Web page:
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The Season that Was: Munenori Kawasaki

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A look at Munenori Kawasaki's 2014 season.

Tom Szczerbowski

In 2013 we found out that Munenori Kawasaki was a) great fun to have around and b) not really a great player, but see a.

Muni was a breath of fresh air in a season that really really needed it. Minor Leaguer started up a write-in campaign to get him to the All-Star game and raised a huge mount of money with the Kawasaki Super PAC, which he went on to spend on wine and women (the rest he just wasted).

Kawasaki gave us the best moment of the 2013 season.

As much as he was fun to have around, I really didn't want to see him on the field much in 2014. As normal, I didn't get what I wanted:

                                                                   
Year   Lg  G  AB  R  H 2B 3B HR RBI SB CS BB SO   BA  OBP  SLG OPS+
2013   AL 96 240 27 55  6  5  1  24  7  1 32 41 .229 .326 .308   76
2014   AL 82 240 31 62  7  1  0  17  1  0 22 49 .258 .327 .296   77

Provided by "Baseball-Reference.com"

He had pretty much the exact same season as he had in 2013.

Fangraphs had him at a 0.4 WAR (down from 0.8 last year), giving him a value of $2.3 million to the Blue Jays. Baseball Reference had him at a 0.7 WAR.

Kawasaki had a .280 wOBA and a 74 wRC+.

Compared to 2013, Munenori walked less often (8.0%, down from 11.1) and struck out more often (17.9%, up from 14.2). I imagine that pitchers figured out that Muni wasn't going to hurt them with the bat, so throw him strikes. He had more line drives (29.6%, up from 21.8), few ground balls (55.4%, down from 58.0) and few fly balls (15.1%, down from 20.2).

His BABIP was .323, up from his .269 of last year. I don't know how he worked that, but I wouldn't expect it to happen again.

He really didn't have much for left/right splits, hitting lefties .283/.340/.304 and RHP .253/.324/.294.

And he hit much the same on at home(.261/.325/.278) as on the road (.256/.329/.312).

With RISP, surprise, he hit much the same as he did at any other time, .269/.324/.299.

He hit better in the first half of the season (.284/.344/.330) than in the second half (.243/.318/.276).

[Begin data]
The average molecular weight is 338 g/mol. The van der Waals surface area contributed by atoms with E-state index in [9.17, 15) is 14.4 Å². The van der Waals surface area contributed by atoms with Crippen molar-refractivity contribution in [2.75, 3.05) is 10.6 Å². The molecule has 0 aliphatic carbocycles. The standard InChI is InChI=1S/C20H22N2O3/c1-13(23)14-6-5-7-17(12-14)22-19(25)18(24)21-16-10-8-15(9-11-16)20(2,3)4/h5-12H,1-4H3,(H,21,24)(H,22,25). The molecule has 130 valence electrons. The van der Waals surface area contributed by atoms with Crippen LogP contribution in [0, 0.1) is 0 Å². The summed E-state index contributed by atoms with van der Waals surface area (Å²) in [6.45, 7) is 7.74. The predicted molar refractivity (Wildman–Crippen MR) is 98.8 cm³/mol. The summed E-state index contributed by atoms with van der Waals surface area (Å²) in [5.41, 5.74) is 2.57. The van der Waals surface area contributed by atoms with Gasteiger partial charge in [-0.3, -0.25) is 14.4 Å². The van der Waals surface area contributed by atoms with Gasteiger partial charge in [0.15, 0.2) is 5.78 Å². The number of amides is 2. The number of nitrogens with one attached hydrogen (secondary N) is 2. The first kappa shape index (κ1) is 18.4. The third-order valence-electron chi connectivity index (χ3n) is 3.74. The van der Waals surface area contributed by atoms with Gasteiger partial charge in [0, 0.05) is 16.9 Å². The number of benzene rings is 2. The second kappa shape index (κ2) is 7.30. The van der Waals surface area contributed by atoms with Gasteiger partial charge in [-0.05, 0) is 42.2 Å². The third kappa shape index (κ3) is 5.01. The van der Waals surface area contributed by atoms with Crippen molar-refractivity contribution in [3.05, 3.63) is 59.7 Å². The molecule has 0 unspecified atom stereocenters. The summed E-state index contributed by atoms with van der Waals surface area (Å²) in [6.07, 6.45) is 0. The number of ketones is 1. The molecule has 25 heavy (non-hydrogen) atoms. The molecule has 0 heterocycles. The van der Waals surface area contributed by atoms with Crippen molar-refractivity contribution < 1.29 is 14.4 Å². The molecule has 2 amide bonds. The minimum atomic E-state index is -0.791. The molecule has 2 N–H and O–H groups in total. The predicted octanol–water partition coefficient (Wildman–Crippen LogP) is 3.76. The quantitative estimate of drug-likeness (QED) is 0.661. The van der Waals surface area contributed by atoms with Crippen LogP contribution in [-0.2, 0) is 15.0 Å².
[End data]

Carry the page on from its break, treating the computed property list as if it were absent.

Munenori by month:

April: .250/.308/.333, with 1 RBI in 3 games.

May he was in Buffalo.

June: .262/.340/.310 with 1 RBI in 13 games.

July: .307/.338/.347 with 6 RBI in 22 games.

August: .254/.312/.282 with 4 RBI in 24 games.

September: .175/.327/.200 with 5 RBI in 20 games.

On defense Kawasaki played 444 innings at second base. Fangraphs has him at a -6.6 UZR/150. He made 5 errors and had a .977 fielding average. I think he's pretty average at the position. I expected him to be better. He played 132 innings at third, Fangraphs had him at a 20.3 UZR/150, but I'd think that was a sample size issue. I didn't think he had the arm for the position but he made some good throws, maybe I was wrong. He also played 15 innings at short.

Fangraphs has him 0.7 runs better than the average base runner.

His longest hitting streak was 8 games, running from July 7 to July 20. The team was 30-39 in games he started.

I like that Kawasaki reminds me that the game is entertainment. He is fun to watch.

As a baseball player.....he isn't going to help you win. He's played way too much for us. If you have to have a replacement level player out on the field, it might as well be Munenori, but I'm hoping that, next season, we don't have to have a replacement level player on the field. I'm ok with him being a back up infielder, as long as he doesn't play much, but I'm hoping we can do better.

He does take a lot of pitches, a nice ability. He saw 4.14 pitcher per plate appearance, best on the team, ahead of Edwin Encarnacion (4.13) and Jose Bautista (4.08). There is a value to that, but I'd still rather a guy that did something with one of those pitches.

Every now and then, someone on Twitter tells me that Kawasaki is a great leader. I can't wrap my mind around the leap of logic to come up with that. I'm sure his teammates like him, and he does keep them smiling. But a leader...no. I'd think a leader would have to be able to speak one of the languages spoken in the clubhouse.

And, of course, there is once in awhile when someone tells me he is the most valuable player on the team. You really would have to have a different understanding of baseball than I do to believe something like that.

He's one of a kind, I enjoy watching him, let's not pretend he is something he isn't.